I don’t live in France so HADOPI had nothing to do with my decline in music piracy.

I can’t speak for the kids, but once you’ve paid for THE SAME MUSIC on vinyl then 8track (ugh) then cassette, then CD, it becomes incredibly difficult to justify paying for it again on mp3. I know the recording industry just expected an endless cycle of format changes and that we consumers would pay for the same shit about 10 times til we die. SURPRISE.

Anonymous Coward says:


As far as I understand, it’s all basically personal opinions. These reports are (often) just that, working papers that are posted to some website. If I’m wrong please correct me, but the report in question has not been peer-reviewed and, thus, has not been published as an academic study in the classic sense. I’d even go so far as to say that without peer review it’s not academic.

I’m an academic myself, and it hurts to see that people can just write a paper and put it online without following any kind of reviewing process, and its subsequently being accepted as academic/scientific truth. That’s just not how it works.

Then again, if the study was sent in to a respected journal, reviewed and accepted, please accept my apologies.

Kassandra (profile) says:


Eric Walter, the secretary general of Hadopi, said that the relatively low number of third-stage offenders showed that the system had succeeded.

Or it shows that those that download have either realised that the systems that were using were not as anonymous as they thought so they went to cyber lockers or signed up for a VPN and SFTP the stuff down.

Watchit (profile) says:


Just because a report hasn’t been through a “respected” journal, doesn’t mean it is impossible for it to be true. And while putting something through a “respected” journal does give it more credibility, it doesn’t preclude it from errors of some sort or another either. Why do we need something to be “academic” in order to believe it?

Anonymous Coward says:

Sarkosy seems to be behaving in the same way that a lot of French people died to trying to suppress, ie, Facist. if he is voted in again, how can anyone have any sympathy for the French people? mind you, there will still be the problems of whether the new President will keep his word and ditch Hadopi, how long he will take to do it and will something else be brought in instead?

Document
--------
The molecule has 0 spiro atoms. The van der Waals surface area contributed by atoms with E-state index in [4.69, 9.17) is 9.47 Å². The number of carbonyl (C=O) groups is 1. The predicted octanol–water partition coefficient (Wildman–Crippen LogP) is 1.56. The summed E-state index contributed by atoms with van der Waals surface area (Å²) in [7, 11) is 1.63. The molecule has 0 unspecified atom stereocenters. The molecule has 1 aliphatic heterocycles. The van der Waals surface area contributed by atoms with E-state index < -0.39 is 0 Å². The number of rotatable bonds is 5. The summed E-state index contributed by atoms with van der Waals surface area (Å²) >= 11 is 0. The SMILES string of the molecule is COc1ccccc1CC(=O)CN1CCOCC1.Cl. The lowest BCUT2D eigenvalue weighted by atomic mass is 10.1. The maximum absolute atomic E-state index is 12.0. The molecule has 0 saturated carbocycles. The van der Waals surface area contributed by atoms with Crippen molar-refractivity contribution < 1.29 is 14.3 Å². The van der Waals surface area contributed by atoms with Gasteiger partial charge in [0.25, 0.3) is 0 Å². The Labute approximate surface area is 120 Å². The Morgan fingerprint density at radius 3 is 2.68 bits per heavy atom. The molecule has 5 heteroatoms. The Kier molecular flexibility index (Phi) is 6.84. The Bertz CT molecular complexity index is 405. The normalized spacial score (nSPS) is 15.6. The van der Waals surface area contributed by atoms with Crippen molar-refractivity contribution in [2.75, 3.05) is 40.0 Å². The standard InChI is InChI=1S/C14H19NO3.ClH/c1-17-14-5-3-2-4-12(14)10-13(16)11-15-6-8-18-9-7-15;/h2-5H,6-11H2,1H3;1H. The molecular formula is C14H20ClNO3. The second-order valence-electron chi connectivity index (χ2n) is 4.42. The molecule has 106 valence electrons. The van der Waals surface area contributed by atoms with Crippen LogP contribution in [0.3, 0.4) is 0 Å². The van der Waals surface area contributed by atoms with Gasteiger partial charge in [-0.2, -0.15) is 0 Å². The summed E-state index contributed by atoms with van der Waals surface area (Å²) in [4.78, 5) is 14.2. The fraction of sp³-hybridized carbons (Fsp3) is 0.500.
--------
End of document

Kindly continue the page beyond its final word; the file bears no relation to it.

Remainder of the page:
JMT says:


Just an observation. You don’t seem to understand how blogs work.

Techdirt articles always contain links to source information, and often also contain links to previous posts where a point being made in the post was discussed in greater detail. Those previous posts will also have contain links to source information, and often also contain links to previous posts where a point being made in the post was discussed in greater detail. Do you see the pattern forming here?

If you can’t decide whether or not you believe something written, follow the info as far back as need to make up your mind.

Anonymous Coward says:

Still trying to push the old Utunes theory? I have to laugh.

Mike, without some sort of impetus on the other site, the itunes theory just doesn’t work out. People are going to pirate if they can, why pay all that money for an infinite good, right? Well, they will pay when the risks of pirating are much higher than the cost of buying.

Let’s go further – smart phones have something that home PCs don’t have, which is a fairly unique ID system, and much better tracking of use. I suspect that people have moved to smart phone devices, realizes that they cannot as easily use the SODDI defense, and just stopped. Why take the risk.

HADOPI isn’t entirely responsible for the changes, but you have to be truly arrogant to think it has not had some effect on the less than dedicated pirates out there.

john smith says:

I would definitely agree that the word “debunk” is used frequently around here. Often in contexts where said “debunking” is no stronger an argument (and often a weaker argument) than whatever is being “debunked”.

In this case, the authors of the study use cautious language and seem to be open about the potential challenges to their study. The authors of the techdirt pieces write as if their arguments are incontrovertible. It’s a shame the conversation can’t be more about looking for the truth and less about who can use the most powerful language regardless of the basis of their arguments.

Add Your Comment

Your email address will not be published. Required fields are marked *

Have a Techdirt Account? Sign in now. Want one? Register here

Comment Options:

Make this the or (get credits or sign in to see balance) what's this?

What's this?

Techdirt community members with Techdirt Credits can spotlight a comment as either the "First Word" or "Last Word" on a particular comment thread. Credits can be purchased at the Techdirt Insider Shop »

Follow Techdirt

Techdirt Daily Newsletter

Techdirt Deals
Techdirt Insider Discord
The latest chatter on the Techdirt Insider Discord channel...